Congratulations on the mortgage(s). My partner and I are currently on our first but planning and saving towards making a shift to rural living as soon as possible. We’d considered just selling our current house outright, but you’ve given me some ideas here!

    • We were fortunate that we had some equity we could borrow against. It was a good back up and allowed us to suck it and see. The maintenance on 2 properties was frustrating though.
      And welcome and thanks heaps for commenting. 🙂

  4. Michael says:

    Awesome! congratulations.

  5. That is truly fantastic!! How we would love to get rid of ours. Well done to you both, what joy!

  6. narf77 says:

    Excellent Ms Twinn…and now for stage 2…Ballan the magnificent SHALL go to the ball! 🙂

  7. Linne says:

    Congratulations, Jessie! How good that must feel! Looking forward to hearing (and seeing pics of) your next stages . . . ~ Linne

  8. This was a nice post to come to for my first visit 🙂 Congratulations on both counts – no mortgage and the moral fibre to know that one property is enough!

  9. Thats fantastic!! Can imagine the joy it brings & relief of knowing you own what you own wholeheartedly. Keep living the dream & making it real. Xxx

  10. Congratulations!!! How exciting. You’re right, it’s so hard to get out of a growth mindset when you live in a society that is so propelled by that way of thinking. I am constantly having to “check back in” with my priorities in life, to avoid unwittingly being swept away by societal values and expectations.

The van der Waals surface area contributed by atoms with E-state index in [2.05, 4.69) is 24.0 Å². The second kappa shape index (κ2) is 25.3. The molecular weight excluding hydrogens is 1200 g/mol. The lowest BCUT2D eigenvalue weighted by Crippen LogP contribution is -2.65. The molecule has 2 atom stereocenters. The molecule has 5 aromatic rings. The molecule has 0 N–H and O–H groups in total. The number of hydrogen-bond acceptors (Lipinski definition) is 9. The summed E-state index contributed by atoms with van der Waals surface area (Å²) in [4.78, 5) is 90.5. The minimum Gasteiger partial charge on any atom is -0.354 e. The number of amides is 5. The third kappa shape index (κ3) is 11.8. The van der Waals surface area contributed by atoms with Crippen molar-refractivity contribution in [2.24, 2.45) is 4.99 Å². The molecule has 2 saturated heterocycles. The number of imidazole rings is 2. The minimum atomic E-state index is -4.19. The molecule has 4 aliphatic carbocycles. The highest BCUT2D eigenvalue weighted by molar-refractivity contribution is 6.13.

Here to a mind free of all the worry that is attached to having debts!

    • Society can catch us so unawares sometimes. I was stunned to realise we were actively pursuing exactly what I was actively working against. 😦 I’d been trying to explain my main reason for wanting to sell the house but I couldn’t articulate it. I didn’t really know it myself but my instincts knew. When I realised that we were keeping alive the myth of growth being acceptable I had my reason and it made total sense to Martin too. It was a real eye-opening moment. 🙂
      Being debt free is slowly sinking in. 🙂

  11. Lynda D says:

    Hurray, at last! I can yell it from the mountain top. You have finally announced it and i can breathe out. Im not good with secrets. I want the world to marvel at how clever my dear friend and hubby are and of course my good fortune (cause its all about me) to be in their close circle. Yeah!!!! Im so happy to room has no roof, and im clapping because happiness is the truth.

  12. Lynda Dyson says:

    Oh my goodness, i just posted a comment on this. I didnt see your post until just now in amoung a thousand electronic sales emails and ebay items for robert.

    So Happy!!!

  13. Ben Hewitt says:


  14. Chris says:

    Holy Guacamole…that must feel good! My husband was talking about getting an investment property if we ever paid this one off early, and I felt uncomfortable with the idea too. If we couldn’t say no to having more than our share – then who would?

    He may have talked me around however, if was a house for the kids to get them started. But who knows? Our kids may not want to live where we could afford to buy a second house. Safe to talk about while its not actually a reality though. Because I think if we could free ourselves of this debt, I wouldn’t want to get into more.

  15. mikestasse says:

    Well done…….. I wish I could do the same, but we’ll have to sell to achieve that. Then we’ll start again in Tassie debt free this time.

    We should have been debt free, but the stupid building boom that started ~2012 made the cost of everything rise to ludicrous heights, with things like concrete and steel and timber doubling in price while I was [owner] building…… we were so lucky to get our land for a song before the madness started….

  16. Chris says:

    Hi rabidlittlehippy. Well done – an excellent achievement and you’re in good company too. What a lovely blog. Keep up the good work.